Saturday, January 3, 2015

Bold Baking of Buche de Noel

Buche de Noel (you can add decorated frosting)

This blog is partially becoming my tool for me to remember what I create in the kitchen and how I created it.  I often refer to my blog for some recipe or technique that I used before.  This of course requires that the blog entries have enough information to create the item.  That level of information can be time consuming to add to the blog, so I occasionally skip the detail and I conceptually blog about some great dish without adding the recipe.  

I planned to make this Yule Log (Buche de Noel) the night before Christmas Eve and frost it the next day.  I spent some valuable family time and it was midnight before I was ready to bake. I first looked at my blog, which only had pictures, but no recipe of the cake.  I quickly pulled up a recipe online and started making it. After robotically measuring 3 cups of flour and blending it with salt and baking soda, I realized that this recipe was way off.  Three cups of flour with six eggs does not sound right.  So I frantically (now 12:30 AM) googled and rushed through all kinds of recipes.  One called for cornstarch; I never use cornstarch in my cakes.  Somehow, by combining various recipes, I created the buche de noel cake part and rolled it up to cool overnight (now 2 AM).  During this process I also thought I misplaced two egg yolks in the separation process (but didn’t see it in the drain) so I added two more yolks. Later, I realized that  nothing was misplaced, instead the imagined discrepancy was due  to panic combined with fatigue.  Consequently the cake ended up with two extra yolks which led to a very yellow and tasty cake.  The  buche de noel was a success.

I do not want to repeat this panic night again. Baking is not something one can improvise (or the dreaded cake fall or cake break during the roll can happen).  Some on social media were also asking me for the recipe after seeing photos of the finished product.  So I decided to remake this cake during the holiday season so I can write down the recipe and photograph the process. 

Next year I will not have to panic at 1 AM; at least not about Buche de Noel.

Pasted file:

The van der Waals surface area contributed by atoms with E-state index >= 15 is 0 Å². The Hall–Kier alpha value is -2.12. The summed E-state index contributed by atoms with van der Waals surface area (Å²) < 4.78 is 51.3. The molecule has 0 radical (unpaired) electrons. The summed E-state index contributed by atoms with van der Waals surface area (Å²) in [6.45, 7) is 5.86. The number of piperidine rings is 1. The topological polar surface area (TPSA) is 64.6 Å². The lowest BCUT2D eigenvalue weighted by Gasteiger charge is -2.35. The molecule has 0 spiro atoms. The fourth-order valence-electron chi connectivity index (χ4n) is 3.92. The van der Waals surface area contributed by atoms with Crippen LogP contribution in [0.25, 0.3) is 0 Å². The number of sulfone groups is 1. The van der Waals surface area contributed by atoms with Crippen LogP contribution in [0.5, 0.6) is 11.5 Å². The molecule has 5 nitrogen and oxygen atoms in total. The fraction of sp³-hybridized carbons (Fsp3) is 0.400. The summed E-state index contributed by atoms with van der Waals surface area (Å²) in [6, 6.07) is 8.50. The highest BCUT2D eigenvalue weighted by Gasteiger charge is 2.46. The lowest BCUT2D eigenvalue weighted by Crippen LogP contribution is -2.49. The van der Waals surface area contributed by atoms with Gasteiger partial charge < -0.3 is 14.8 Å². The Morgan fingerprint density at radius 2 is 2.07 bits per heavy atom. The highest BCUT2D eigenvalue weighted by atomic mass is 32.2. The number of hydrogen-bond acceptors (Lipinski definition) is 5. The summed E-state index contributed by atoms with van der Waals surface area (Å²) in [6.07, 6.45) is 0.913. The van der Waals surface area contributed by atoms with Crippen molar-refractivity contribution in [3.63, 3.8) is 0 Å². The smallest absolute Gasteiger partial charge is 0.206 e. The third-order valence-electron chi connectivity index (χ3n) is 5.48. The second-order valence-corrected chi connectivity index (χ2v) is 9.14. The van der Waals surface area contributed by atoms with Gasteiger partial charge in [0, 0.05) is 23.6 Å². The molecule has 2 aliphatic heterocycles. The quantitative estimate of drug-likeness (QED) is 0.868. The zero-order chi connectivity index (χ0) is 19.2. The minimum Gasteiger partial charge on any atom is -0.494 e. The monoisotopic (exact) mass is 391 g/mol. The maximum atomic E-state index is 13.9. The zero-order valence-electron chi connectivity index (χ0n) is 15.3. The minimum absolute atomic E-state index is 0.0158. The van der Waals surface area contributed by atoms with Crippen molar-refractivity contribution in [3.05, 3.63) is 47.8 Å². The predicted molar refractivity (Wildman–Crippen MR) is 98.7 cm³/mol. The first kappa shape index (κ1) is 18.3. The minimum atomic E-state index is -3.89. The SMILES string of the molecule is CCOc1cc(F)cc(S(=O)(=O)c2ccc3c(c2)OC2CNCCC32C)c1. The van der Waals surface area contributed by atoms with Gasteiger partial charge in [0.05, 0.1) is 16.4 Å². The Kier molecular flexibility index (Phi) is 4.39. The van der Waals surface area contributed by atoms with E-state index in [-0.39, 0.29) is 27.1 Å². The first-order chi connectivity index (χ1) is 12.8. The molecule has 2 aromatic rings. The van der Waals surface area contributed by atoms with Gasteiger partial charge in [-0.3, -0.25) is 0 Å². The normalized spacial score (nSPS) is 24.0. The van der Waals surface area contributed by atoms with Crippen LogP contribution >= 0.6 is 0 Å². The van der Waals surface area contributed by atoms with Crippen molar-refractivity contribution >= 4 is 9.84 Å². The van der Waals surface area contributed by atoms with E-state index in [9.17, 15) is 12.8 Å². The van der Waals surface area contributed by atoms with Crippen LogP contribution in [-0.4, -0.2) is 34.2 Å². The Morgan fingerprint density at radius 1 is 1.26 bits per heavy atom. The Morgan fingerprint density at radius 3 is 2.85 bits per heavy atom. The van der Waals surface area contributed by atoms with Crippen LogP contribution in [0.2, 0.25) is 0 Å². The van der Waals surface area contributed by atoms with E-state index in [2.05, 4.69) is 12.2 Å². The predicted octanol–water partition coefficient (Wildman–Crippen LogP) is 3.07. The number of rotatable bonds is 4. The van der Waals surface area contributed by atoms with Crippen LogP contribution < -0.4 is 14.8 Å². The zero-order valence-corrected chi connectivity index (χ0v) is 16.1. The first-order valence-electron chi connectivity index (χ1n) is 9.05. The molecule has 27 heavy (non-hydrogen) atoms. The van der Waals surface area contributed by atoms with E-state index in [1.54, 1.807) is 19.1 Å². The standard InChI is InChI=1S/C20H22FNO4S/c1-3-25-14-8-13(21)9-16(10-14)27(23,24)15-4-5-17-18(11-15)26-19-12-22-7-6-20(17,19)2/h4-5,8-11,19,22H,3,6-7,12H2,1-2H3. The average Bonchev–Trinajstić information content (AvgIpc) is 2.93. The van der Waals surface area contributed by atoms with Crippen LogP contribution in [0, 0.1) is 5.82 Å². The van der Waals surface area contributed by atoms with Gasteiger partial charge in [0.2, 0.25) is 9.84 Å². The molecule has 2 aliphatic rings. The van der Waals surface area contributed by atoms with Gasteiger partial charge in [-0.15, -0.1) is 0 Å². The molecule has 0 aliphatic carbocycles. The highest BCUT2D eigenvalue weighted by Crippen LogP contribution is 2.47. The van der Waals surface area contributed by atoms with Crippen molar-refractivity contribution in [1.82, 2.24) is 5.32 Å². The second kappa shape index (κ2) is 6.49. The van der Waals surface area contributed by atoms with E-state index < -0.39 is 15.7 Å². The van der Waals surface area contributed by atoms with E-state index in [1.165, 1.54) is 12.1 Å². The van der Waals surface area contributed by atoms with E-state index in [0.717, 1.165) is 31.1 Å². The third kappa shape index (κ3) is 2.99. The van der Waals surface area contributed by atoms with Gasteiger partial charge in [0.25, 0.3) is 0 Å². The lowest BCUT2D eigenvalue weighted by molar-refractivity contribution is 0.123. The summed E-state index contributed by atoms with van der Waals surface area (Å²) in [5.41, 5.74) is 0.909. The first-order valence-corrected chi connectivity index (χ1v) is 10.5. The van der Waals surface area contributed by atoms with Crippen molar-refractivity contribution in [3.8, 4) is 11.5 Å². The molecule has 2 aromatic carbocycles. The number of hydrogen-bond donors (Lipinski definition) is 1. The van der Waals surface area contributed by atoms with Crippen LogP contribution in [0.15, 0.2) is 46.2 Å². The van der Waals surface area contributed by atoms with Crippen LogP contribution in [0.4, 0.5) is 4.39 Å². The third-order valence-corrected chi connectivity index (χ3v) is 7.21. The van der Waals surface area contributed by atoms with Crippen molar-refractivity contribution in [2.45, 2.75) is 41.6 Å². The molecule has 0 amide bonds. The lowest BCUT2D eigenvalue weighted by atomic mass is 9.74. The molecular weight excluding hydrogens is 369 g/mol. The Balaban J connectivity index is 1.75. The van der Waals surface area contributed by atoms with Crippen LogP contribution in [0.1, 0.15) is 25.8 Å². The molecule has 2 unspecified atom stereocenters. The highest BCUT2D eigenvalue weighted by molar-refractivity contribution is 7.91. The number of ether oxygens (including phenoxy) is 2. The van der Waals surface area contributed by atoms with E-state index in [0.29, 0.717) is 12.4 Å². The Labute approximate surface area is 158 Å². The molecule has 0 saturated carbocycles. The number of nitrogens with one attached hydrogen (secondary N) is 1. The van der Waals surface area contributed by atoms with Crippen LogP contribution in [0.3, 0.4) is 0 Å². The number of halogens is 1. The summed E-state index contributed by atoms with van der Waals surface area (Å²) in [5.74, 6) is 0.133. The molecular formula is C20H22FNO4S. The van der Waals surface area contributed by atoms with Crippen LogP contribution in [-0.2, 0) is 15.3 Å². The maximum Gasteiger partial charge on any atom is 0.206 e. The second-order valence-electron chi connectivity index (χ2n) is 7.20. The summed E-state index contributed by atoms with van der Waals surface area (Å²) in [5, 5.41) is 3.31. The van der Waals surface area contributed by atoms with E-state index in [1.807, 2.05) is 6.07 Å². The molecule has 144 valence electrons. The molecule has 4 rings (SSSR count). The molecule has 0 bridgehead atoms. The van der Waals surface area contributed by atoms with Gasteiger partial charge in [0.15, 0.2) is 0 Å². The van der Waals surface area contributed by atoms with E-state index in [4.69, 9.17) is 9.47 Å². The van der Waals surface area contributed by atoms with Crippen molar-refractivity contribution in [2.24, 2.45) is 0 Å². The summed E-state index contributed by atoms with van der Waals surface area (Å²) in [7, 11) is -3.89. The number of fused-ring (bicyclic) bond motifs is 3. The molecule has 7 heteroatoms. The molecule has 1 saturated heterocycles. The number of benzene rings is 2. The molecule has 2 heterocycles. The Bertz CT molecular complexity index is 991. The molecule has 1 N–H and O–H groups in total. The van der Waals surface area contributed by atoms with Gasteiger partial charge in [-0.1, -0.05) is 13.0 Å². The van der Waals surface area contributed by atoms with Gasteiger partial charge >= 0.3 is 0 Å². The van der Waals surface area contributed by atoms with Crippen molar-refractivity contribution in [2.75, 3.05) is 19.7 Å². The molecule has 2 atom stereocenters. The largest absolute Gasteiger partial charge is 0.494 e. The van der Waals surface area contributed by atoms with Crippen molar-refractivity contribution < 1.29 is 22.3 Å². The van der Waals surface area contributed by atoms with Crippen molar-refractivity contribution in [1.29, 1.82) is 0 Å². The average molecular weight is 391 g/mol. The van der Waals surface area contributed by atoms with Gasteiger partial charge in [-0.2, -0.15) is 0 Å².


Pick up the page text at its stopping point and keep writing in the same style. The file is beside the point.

[See my prior posts on Buche de Noel also:  Buche de Noel Overview and decorations]

Beat the yolk until thick

This is the the right consistency (fairly thick)

six egg whites

after beating with formed peaks

Fold the beaten whites into the yolk - make sure you keep incorporating air

The baked product (it's done when it springs back) - sprinkle with powder sugar to prevent sticking

achieve this by placing a cookie sheet topped with the cloth over the baking pan and flip

Very carefully remove the parchment paper, if you rush, you can rip the cake

More powder sugar

fold cloth over

remove cookie sheet from bottom

Very patiently roll the cake

let it rest for a few hours (I actually did overnight and it was fine)-this forms the cake to roll
For cake:

Recipe - Buche de Noel (Yule Log)

6 eggs + 2 yolks
½ cup plus 2 tbs granulated sugar divided in two (the ½ cup and 2 tbs)
1 teaspoon vanilla extract
1/4 teaspoon salt
¼ tsp cream of tartar
½ cup cake flour
Powder sugar
Parchment paper
Clean Kitchen rag (not terrycloth)
Jelly pan

Hope (relating to the cake not breaking as it’s being rolled up, unrolled, and then rolled again-that’s three risk points).
 Preheat oven to 350°F. Butter 11x10x1-inch jelly roll pan. Line bottom with parchment paper; butter and flour parchment paper also and knock out excess flour.

Separate 6 eggs

Beat yolks (8), ½ c. sugar, vanilla and large metal bowl until lemon yellow-high speed about 5-8 minutes sift half of flour over yolks and fold it in gently. Then sift rest of it in. I actually just beat the flour in at a low speed it also works.

Beat egg whites  (6) with cream of tartar and salt until soft peaks form.  Beat in 1 tablespoons sugar half a tablespoon at time until peaks hold.

Spread batter in prepared pan evenly. Bang the pan once against counter to remove bubbles.  Bake until top springs back, about 10-14 minutes.  Sift powdered sugar over towel and top of cake. Run knife around edge of pan to loosen cake. Turn hot cake out onto towel with cookie sheet under it (with oven mitts). Peel off parchment. Starting at  long side and using towel as aid, gently roll up cake jelly-roll style. Cool.

Unroll cake, frost and  re-roll cake; place cake, seam side down, on platter. 

Roll (long side away) with towel.  Let sit so the cake molds into a rolled shape
Careful unroll from towel
Fill with frosting
Roll back
Take a diagonal slice off to serve as trunk – stick on the frosting and frost
Make lines to resemble a tree

Carefully put on a large serving platter that has been dusted with powder sugar
Sprinkle powder sugar over the frosted cake to resemble snow.  In prior years I have made white frosting so I can create green, white and red frosting pieces to resemble the forest (leaves, mushrooms, berries).  I skipped that step.

For frosting I used a slightly fluffier variation of my mocha frosting recipe (listed in this blog) and the second time this season I made a rum chocolate frosting (chocolate and rum are a great flavor combination).

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